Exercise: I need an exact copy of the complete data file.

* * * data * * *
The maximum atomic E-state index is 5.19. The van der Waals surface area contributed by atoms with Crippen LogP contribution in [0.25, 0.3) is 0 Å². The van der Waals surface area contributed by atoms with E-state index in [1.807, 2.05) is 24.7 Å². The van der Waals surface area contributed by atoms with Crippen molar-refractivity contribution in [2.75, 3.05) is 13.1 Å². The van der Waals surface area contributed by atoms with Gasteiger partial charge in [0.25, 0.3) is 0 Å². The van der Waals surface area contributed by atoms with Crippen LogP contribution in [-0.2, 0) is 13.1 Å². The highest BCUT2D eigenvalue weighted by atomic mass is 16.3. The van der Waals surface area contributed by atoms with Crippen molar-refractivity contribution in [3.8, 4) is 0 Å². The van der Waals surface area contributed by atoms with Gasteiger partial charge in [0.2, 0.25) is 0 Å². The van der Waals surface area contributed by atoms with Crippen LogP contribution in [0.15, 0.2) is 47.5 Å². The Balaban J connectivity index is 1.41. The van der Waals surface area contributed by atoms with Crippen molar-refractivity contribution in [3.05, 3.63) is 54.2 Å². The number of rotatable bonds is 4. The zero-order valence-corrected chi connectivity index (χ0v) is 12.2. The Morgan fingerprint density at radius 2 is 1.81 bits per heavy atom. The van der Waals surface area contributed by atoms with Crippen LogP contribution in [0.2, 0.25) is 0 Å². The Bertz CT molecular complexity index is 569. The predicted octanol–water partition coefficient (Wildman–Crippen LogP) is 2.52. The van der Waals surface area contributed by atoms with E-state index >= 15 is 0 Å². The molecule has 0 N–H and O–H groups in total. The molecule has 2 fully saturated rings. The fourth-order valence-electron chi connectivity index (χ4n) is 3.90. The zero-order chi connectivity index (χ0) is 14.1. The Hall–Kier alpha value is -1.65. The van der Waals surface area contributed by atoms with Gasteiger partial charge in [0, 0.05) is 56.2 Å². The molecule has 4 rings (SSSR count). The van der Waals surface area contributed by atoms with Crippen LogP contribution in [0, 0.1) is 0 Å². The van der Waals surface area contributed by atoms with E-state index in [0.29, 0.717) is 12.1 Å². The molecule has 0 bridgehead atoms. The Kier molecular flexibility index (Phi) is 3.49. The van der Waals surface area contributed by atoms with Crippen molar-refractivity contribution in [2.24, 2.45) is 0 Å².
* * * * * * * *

The maximum atomic E-state index is 5.19. The van der Waals surface area contributed by atoms with Crippen LogP contribution in [0.25, 0.3) is 0 Å². The van der Waals surface area contributed by atoms with E-state index in [1.807, 2.05) is 24.7 Å². The van der Waals surface area contributed by atoms with Crippen molar-refractivity contribution in [2.75, 3.05) is 13.1 Å². The van der Waals surface area contributed by atoms with Gasteiger partial charge in [0.25, 0.3) is 0 Å². The van der Waals surface area contributed by atoms with Crippen LogP contribution in [-0.2, 0) is 13.1 Å². The highest BCUT2D eigenvalue weighted by atomic mass is 16.3. The van der Waals surface area contributed by atoms with Crippen molar-refractivity contribution in [3.8, 4) is 0 Å². The van der Waals surface area contributed by atoms with Gasteiger partial charge in [0.2, 0.25) is 0 Å². The van der Waals surface area contributed by atoms with Crippen LogP contribution in [0.15, 0.2) is 47.5 Å². The Balaban J connectivity index is 1.41. The van der Waals surface area contributed by atoms with Crippen molar-refractivity contribution in [3.05, 3.63) is 54.2 Å². The number of rotatable bonds is 4. The zero-order valence-corrected chi connectivity index (χ0v) is 12.2. The Morgan fingerprint density at radius 2 is 1.81 bits per heavy atom. The van der Waals surface area contributed by atoms with Crippen LogP contribution in [0.2, 0.25) is 0 Å². The Bertz CT molecular complexity index is 569. The predicted octanol–water partition coefficient (Wildman–Crippen LogP) is 2.52. The van der Waals surface area contributed by atoms with E-state index >= 15 is 0 Å². The molecule has 0 N–H and O–H groups in total. The molecule has 2 fully saturated rings. The fourth-order valence-electron chi connectivity index (χ4n) is 3.90. The zero-order chi connectivity index (χ0) is 14.1. The Hall–Kier alpha value is -1.65. The van der Waals surface area contributed by atoms with Gasteiger partial charge in [0, 0.05) is 56.2 Å². The molecule has 4 rings (SSSR count). The van der Waals surface area contributed by atoms with Crippen LogP contribution in [0, 0.1) is 0 Å². The van der Waals surface area contributed by atoms with E-state index in [0.29, 0.717) is 12.1 Å². The molecule has 0 bridgehead atoms. The Kier molecular flexibility index (Phi) is 3.49. The van der Waals surface area contributed by atoms with Crippen molar-refractivity contribution in [2.24, 2.45) is 0 Å².